Results 1 to 9 of 9

Thread: Sinaron 5.6 / 210 mm Smallest Aperture

  1. #1

    Join Date
    Aug 2020
    Posts
    24

    Sinaron 5.6 / 210 mm Smallest Aperture

    Hello everybody

    I just bought a nice and have a question about the smallest aperture f64.
    As you can see in the photos, the stop at the largest aperture (i.e. diameter) is exactly at 5.6, the stop at the smallest aperture is somewhere at 64 +2/3, i.e. almost f90.

    The aperture scale 0011.064 seems to be the right one (as far as I could compare with other images on the net).
    Do any of you have just such a lens at hand? Does it look like that with your lens too?

    NormaN

    Click image for larger version. 

Name:	B4597D7E-3CE6-40BA-8621-930448015C0B.jpeg 
Views:	19 
Size:	28.3 KB 
ID:	209178
    Click image for larger version. 

Name:	3843BB20-555C-4729-AB6E-6547FF487E44.jpeg 
Views:	14 
Size:	27.7 KB 
ID:	209179

  2. #2

    Join Date
    Jul 2006
    Location
    Collinsville, CT USA
    Posts
    1,893

    Re: Sinaron 5.6 / 210 mm Smallest Aperture

    Many of my lenses stop down to unmarked f/90, f/128, and even f/180 apertures. I have found these unmarked aperture settings OK to use for contact prints, but definitely not for negatives that will be enlarged unless you like a "pinhole lens" effect.

  3. #3

    Join Date
    Jul 2008
    Posts
    2,585

    Re: Sinaron 5.6 / 210 mm Smallest Aperture

    If the goal is "every item in the image to be in focus" do not stop down below f45. Exploit camera movements much as possible to used the largest taking aperture possible to achieve what is needed in the image to be in focus and no more. Ideally, for images like this the taking aperture typically goes from f16 to f32.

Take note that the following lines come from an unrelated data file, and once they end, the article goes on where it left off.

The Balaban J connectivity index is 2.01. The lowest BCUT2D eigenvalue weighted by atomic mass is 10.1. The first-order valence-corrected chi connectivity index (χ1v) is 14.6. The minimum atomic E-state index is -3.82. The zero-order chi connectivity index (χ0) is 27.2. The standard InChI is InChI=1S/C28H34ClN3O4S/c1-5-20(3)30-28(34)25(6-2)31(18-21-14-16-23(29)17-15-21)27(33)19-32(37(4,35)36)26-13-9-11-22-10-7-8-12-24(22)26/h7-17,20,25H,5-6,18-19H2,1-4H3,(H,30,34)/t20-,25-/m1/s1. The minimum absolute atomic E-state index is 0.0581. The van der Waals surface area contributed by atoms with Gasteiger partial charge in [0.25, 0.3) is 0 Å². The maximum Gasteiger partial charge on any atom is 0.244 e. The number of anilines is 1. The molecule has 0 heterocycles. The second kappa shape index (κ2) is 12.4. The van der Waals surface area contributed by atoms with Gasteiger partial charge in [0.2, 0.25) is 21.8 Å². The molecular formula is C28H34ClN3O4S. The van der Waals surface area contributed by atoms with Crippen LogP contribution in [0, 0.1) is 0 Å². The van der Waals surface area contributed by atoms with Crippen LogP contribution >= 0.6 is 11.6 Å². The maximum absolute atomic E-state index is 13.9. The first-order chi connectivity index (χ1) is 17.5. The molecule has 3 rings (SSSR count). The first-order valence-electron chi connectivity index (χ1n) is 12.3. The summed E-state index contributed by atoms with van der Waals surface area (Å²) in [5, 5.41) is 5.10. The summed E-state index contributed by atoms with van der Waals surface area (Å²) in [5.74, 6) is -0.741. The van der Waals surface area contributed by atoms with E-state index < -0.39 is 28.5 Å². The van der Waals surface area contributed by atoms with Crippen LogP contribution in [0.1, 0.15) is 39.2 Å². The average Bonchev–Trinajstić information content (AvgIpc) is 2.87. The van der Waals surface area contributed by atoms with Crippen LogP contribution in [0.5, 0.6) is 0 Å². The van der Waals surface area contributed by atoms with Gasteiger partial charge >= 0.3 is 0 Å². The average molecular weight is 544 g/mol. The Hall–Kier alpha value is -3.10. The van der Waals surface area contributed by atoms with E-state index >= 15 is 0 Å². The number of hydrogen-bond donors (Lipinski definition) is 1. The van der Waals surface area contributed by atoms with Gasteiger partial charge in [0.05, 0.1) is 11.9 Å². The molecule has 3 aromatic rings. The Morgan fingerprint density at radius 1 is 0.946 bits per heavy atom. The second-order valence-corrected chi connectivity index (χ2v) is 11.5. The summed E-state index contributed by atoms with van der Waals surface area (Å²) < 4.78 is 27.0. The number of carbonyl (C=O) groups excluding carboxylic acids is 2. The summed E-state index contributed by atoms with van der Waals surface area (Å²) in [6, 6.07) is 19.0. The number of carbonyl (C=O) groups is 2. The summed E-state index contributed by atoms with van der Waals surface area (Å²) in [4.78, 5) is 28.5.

The f-stop scale stops at f64, typically even f64 on a modern LF lens would be rarely used if ever.


    Bernice

  4. #4

    Join Date
    Sep 1998
    Location
    Buford, GA
    Posts
    13,903

    Re: Sinaron 5.6 / 210 mm Smallest Aperture

    Quote Originally Posted by Bernice Loui View Post
    If the goal is "every item in the image to be in focus" do not stop down below f45. Exploit camera movements much as possible to used the largest taking aperture possible to achieve what is needed in the image to be in focus and no more. Ideally, for images like this the taking aperture typically goes from f16 to f32.

    The f-stop scale stops at f64, typically even f64 on a modern LF lens would be rarely used if ever.


    Bernice
    And learn where to place the focus to maximize dof.

  5. #5

    Join Date
    Aug 2020
    Posts
    24

    Re: Sinaron 5.6 / 210 mm Smallest Aperture

    Quote Originally Posted by Greg View Post
    Many of my lenses stop down to unmarked f/90, f/128, and even f/180 apertures. I have found these unmarked aperture settings OK to use for contact prints, but definitely not for negatives that will be enlarged unless you like a "pinhole lens" effect.
    Hello Greg Thank you for your tips!

    This means that there is no fault on the aperture / aperture scale if it closes more than specified by the manufacturer ... I also found an example on Ebay where the 5.6 aperture is exceeded (example Sironar W 210 mm, Copal 3, see picture). Isn't there a "mechanical" stop at the largest aperture? I'm still a beginner and have not realized that the shutters are sometimes equipped with the "wrong" aperture scales or that the aperture scales are sometimes even missing. Can you explain to me what it means to use a small aperture for contact sheets? I would like to start with 5x7 contact sheets.

    NormaN

    Click image for larger version. 

Name:	larger_than_5_6.jpg 
Views:	7 
Size:	39.7 KB 
ID:	209194

  6. #6

    Join Date
    Aug 2020
    Posts
    24

    Re: Sinaron 5.6 / 210 mm Smallest Aperture

    Quote Originally Posted by Bernice Loui View Post